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Description:

This is a bundled training package. It contains training for each of the bundled items below:

Course Price
Outsourcing Financial Activities $74.95
Accounting for Sales Returns $74.95
Deconstructing the Balance Sheet $74.95
The Balance Sheet $74.95
The Cash Flow Statement $74.95
Accounting for Companies' Stock Transactions and Dividends $74.95
Final Exam: Accounting Fundamentals $74.95

Bundle Price: $239.00
Total Savings: $285.65


Outsourcing Financial Activities

Businesses are increasingly outsourcing portions of their accounting. This Business Impact explores the pros and cons of outsourcing financial activities to third party service providers.

Accounting for Sales Returns

Returns are an expected part of conducting business, and proper accounting requires that balance be maintained between affected accounts. This Business Impact demonstrates which accounts will be impacted by a sales return transaction.

Deconstructing the Balance Sheet

Balance sheets provide an overview of a business's financial standing. This impact explores the primary elements of a balance sheet.
  • Topic t2 Objective o3 - Objective Text

The Balance Sheet

The Balance Sheet is arguably the most important of all financial statements. It is a financial snapshot of a company's health at a specific point in time as measured in terms of assets, liabilities, and owners' or shareholders' equity. It allows you to see what a company owns as well as what it owes to other parties. People who might be interested in the Balance Sheet include creditors, investors, company management, suppliers, customers, competitors, government agencies, and analysts. The Balance Sheet is closely connected to the other key financial statements – the Income Statement and Cash Flow Statement. This course walks you through a Balance Sheet and its key components. It also illustrates how common transactions affect the Balance Sheet with the help of accounting examples. It also teaches you how to prepare a Balance Sheet and how the Balance Sheet interacts with other financial statements.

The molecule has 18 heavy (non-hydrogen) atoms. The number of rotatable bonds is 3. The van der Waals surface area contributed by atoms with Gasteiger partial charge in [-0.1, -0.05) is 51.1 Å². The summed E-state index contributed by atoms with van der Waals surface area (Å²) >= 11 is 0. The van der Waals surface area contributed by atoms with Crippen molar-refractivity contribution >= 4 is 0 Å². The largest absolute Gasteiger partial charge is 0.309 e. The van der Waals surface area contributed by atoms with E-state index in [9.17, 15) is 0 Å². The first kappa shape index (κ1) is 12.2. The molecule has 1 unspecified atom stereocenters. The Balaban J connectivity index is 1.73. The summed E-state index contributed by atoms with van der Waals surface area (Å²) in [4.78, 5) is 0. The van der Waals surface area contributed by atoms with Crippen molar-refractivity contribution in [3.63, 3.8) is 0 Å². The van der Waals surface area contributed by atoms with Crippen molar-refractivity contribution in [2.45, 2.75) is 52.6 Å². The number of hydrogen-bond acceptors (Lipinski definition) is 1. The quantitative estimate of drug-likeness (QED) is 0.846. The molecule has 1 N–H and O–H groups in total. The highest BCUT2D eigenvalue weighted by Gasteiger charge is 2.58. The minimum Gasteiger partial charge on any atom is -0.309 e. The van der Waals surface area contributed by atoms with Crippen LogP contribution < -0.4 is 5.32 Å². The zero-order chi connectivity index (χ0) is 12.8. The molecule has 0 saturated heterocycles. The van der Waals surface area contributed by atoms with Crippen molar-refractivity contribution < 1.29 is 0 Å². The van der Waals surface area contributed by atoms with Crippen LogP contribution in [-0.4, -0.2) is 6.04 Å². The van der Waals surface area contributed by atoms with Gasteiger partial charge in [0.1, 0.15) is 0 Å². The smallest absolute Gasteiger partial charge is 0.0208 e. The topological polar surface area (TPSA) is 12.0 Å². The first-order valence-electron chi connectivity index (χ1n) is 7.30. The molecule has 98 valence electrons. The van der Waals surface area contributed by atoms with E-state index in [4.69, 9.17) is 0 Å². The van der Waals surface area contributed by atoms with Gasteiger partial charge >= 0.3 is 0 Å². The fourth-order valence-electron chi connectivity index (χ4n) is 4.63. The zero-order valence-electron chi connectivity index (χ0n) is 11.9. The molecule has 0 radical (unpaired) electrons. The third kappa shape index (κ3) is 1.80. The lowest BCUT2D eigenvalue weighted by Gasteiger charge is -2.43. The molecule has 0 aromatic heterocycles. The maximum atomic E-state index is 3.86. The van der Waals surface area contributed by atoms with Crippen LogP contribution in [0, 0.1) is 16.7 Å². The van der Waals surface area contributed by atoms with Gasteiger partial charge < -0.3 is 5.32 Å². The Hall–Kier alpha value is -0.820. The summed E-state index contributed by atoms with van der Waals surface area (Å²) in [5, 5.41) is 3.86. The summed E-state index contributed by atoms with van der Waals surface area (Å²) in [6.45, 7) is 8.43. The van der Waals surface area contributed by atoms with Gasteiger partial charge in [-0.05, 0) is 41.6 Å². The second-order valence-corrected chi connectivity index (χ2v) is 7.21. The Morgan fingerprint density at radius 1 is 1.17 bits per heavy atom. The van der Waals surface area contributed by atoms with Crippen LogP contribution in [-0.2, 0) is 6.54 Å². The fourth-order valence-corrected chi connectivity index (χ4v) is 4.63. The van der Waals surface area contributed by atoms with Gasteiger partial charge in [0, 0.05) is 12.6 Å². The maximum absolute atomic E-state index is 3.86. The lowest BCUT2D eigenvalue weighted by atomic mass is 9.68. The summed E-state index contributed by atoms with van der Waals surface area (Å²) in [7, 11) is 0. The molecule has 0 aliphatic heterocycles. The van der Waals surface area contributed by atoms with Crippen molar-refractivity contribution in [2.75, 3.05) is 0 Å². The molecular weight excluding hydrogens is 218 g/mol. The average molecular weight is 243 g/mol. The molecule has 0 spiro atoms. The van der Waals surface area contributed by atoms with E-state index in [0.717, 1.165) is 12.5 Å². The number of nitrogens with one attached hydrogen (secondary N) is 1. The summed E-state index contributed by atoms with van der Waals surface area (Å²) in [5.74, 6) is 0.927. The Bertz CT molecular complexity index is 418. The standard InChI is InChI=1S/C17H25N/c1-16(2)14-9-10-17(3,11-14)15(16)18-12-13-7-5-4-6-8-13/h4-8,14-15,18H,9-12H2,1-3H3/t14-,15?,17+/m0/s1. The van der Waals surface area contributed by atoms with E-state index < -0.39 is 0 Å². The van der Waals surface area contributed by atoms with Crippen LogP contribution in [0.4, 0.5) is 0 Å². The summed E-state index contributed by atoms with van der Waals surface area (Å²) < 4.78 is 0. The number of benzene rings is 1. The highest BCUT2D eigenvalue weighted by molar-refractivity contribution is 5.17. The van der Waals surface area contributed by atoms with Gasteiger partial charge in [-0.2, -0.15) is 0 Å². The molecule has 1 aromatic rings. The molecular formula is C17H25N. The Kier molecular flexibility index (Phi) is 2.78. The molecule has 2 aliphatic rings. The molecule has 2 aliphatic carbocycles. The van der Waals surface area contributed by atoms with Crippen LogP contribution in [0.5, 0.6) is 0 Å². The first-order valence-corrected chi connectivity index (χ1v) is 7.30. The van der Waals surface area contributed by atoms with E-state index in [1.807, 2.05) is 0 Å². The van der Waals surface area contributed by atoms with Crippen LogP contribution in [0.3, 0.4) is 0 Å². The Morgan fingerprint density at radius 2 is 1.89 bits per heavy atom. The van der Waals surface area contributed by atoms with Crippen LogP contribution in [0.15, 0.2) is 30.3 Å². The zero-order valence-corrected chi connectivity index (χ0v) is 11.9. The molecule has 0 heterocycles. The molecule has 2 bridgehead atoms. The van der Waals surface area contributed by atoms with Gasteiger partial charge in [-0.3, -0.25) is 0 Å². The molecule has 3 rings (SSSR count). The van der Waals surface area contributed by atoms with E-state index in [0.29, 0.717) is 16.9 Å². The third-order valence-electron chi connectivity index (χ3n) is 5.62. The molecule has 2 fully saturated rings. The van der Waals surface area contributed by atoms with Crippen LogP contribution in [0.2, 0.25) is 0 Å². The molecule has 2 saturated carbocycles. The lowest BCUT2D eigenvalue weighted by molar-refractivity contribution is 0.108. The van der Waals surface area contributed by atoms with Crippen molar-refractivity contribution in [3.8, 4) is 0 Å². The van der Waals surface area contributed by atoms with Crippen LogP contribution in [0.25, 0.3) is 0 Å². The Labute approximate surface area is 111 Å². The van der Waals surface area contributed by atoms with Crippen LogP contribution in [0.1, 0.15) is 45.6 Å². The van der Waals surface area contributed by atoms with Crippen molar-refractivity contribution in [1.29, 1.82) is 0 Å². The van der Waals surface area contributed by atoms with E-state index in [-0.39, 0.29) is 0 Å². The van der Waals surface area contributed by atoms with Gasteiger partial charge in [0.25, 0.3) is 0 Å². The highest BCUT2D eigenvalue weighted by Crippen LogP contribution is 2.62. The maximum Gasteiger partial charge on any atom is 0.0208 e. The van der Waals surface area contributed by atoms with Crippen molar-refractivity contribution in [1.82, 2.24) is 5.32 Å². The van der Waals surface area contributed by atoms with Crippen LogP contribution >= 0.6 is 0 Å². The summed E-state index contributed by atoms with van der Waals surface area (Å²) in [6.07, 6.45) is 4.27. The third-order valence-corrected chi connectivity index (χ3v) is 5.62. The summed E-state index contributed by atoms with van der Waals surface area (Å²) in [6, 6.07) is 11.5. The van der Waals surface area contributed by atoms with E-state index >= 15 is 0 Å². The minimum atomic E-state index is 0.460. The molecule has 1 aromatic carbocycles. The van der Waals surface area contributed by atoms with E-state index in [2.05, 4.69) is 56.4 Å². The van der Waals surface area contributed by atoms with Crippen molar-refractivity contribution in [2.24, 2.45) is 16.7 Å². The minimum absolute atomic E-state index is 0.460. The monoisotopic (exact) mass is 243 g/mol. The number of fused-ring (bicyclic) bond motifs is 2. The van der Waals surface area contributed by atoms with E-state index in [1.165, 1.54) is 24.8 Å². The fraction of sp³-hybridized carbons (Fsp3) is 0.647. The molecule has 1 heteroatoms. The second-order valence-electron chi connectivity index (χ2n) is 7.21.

• recognize examples of the components of a Balance Sheet
  • prepare a Balance Sheet
  • determine how common transactions affect the Balance Sheet
  • recognize how the Balance Sheet connects and interacts with the other financial statements

The Cash Flow Statement

As the popular saying goes – revenue is vanity, margin is sanity, and cash is king. While it is very important for an organization to keep earning revenue and maintaining a good profit margin, a positive cash flow is equally important for its survival. Cash flowing in to the organization must meet or exceed the cash flowing out to enable the organization to pay its debts and liabilities and meet its growth and day-to-day cash requirements. The Cash Flow Statement is a key financial statement that reports cash receipts, payments, and net change in cash resulting from operating, investing, and financing activities during a reporting period. This course discusses various aspects of Cash Flow Statements and walks the learner through the steps in preparing one using a business scenario. Learners are introduced to various components in a Cash Flow Statement and also shown how to calculate cash at the end of the accounting period. This course also presents examples of how various transactions affect cash balances in an organization and how a Cash Flow Statement connects with the Income Statement and Balance Sheet.